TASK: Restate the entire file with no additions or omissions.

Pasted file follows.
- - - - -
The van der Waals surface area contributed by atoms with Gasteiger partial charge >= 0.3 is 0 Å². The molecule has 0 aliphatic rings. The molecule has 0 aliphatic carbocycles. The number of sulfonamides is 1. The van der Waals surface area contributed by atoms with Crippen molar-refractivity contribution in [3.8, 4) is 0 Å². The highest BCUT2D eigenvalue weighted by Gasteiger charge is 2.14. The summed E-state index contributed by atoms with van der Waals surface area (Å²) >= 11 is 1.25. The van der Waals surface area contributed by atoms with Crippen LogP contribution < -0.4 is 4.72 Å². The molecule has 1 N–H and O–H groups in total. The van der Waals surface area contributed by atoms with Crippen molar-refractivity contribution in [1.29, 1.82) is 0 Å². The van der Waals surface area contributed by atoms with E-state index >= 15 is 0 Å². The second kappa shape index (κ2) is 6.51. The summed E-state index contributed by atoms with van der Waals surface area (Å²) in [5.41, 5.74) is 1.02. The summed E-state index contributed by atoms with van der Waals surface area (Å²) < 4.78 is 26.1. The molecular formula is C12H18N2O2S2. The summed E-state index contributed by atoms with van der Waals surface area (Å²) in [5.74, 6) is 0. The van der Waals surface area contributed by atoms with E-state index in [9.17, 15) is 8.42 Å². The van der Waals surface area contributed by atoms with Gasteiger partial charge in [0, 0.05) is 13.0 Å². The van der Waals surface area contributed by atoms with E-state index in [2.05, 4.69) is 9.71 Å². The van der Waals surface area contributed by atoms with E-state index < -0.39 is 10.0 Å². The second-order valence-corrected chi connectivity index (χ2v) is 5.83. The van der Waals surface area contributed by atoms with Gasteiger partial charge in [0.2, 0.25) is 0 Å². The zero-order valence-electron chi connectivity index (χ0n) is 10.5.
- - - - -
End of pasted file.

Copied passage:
The van der Waals surface area contributed by atoms with Gasteiger partial charge >= 0.3 is 0 Å². The molecule has 0 aliphatic rings. The molecule has 0 aliphatic carbocycles. The number of sulfonamides is 1. The van der Waals surface area contributed by atoms with Crippen molar-refractivity contribution in [3.8, 4) is 0 Å². The highest BCUT2D eigenvalue weighted by Gasteiger charge is 2.14. The summed E-state index contributed by atoms with van der Waals surface area (Å²) >= 11 is 1.25. The van der Waals surface area contributed by atoms with Crippen LogP contribution < -0.4 is 4.72 Å². The molecule has 1 N–H and O–H groups in total. The van der Waals surface area contributed by atoms with Crippen molar-refractivity contribution in [1.29, 1.82) is 0 Å². The van der Waals surface area contributed by atoms with E-state index >= 15 is 0 Å². The second kappa shape index (κ2) is 6.51. The summed E-state index contributed by atoms with van der Waals surface area (Å²) in [5.41, 5.74) is 1.02. The summed E-state index contributed by atoms with van der Waals surface area (Å²) < 4.78 is 26.1. The molecular formula is C12H18N2O2S2. The summed E-state index contributed by atoms with van der Waals surface area (Å²) in [5.74, 6) is 0. The van der Waals surface area contributed by atoms with E-state index in [9.17, 15) is 8.42 Å². The van der Waals surface area contributed by atoms with Gasteiger partial charge in [0, 0.05) is 13.0 Å². The van der Waals surface area contributed by atoms with E-state index in [2.05, 4.69) is 9.71 Å². The van der Waals surface area contributed by atoms with E-state index < -0.39 is 10.0 Å². The second-order valence-corrected chi connectivity index (χ2v) is 5.83. The van der Waals surface area contributed by atoms with Gasteiger partial charge in [0.2, 0.25) is 0 Å². The zero-order valence-electron chi connectivity index (χ0n) is 10.5.